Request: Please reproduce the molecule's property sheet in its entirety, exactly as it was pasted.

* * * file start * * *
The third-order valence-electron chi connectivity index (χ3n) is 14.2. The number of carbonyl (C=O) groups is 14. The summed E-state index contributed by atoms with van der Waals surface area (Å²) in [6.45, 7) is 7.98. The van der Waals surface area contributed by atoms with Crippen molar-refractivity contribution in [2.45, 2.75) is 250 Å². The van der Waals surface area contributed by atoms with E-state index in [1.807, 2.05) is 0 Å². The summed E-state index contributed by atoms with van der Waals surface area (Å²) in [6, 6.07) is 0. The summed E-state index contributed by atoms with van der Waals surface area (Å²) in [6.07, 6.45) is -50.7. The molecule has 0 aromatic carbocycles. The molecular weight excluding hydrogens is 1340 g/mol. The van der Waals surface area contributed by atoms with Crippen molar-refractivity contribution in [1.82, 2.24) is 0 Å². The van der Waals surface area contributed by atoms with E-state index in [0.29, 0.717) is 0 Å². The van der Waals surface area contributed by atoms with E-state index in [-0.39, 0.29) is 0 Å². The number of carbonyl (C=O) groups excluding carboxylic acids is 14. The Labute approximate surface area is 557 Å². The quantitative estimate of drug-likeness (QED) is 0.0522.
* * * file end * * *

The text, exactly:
The third-order valence-electron chi connectivity index (χ3n) is 14.2. The number of carbonyl (C=O) groups is 14. The summed E-state index contributed by atoms with van der Waals surface area (Å²) in [6.45, 7) is 7.98. The van der Waals surface area contributed by atoms with Crippen molar-refractivity contribution in [2.45, 2.75) is 250 Å². The van der Waals surface area contributed by atoms with E-state index in [1.807, 2.05) is 0 Å². The summed E-state index contributed by atoms with van der Waals surface area (Å²) in [6, 6.07) is 0. The summed E-state index contributed by atoms with van der Waals surface area (Å²) in [6.07, 6.45) is -50.7. The molecule has 0 aromatic carbocycles. The molecular weight excluding hydrogens is 1340 g/mol. The van der Waals surface area contributed by atoms with Crippen molar-refractivity contribution in [1.82, 2.24) is 0 Å². The van der Waals surface area contributed by atoms with E-state index in [0.29, 0.717) is 0 Å². The van der Waals surface area contributed by atoms with E-state index in [-0.39, 0.29) is 0 Å². The number of carbonyl (C=O) groups excluding carboxylic acids is 14. The Labute approximate surface area is 557 Å². The quantitative estimate of drug-likeness (QED) is 0.0522.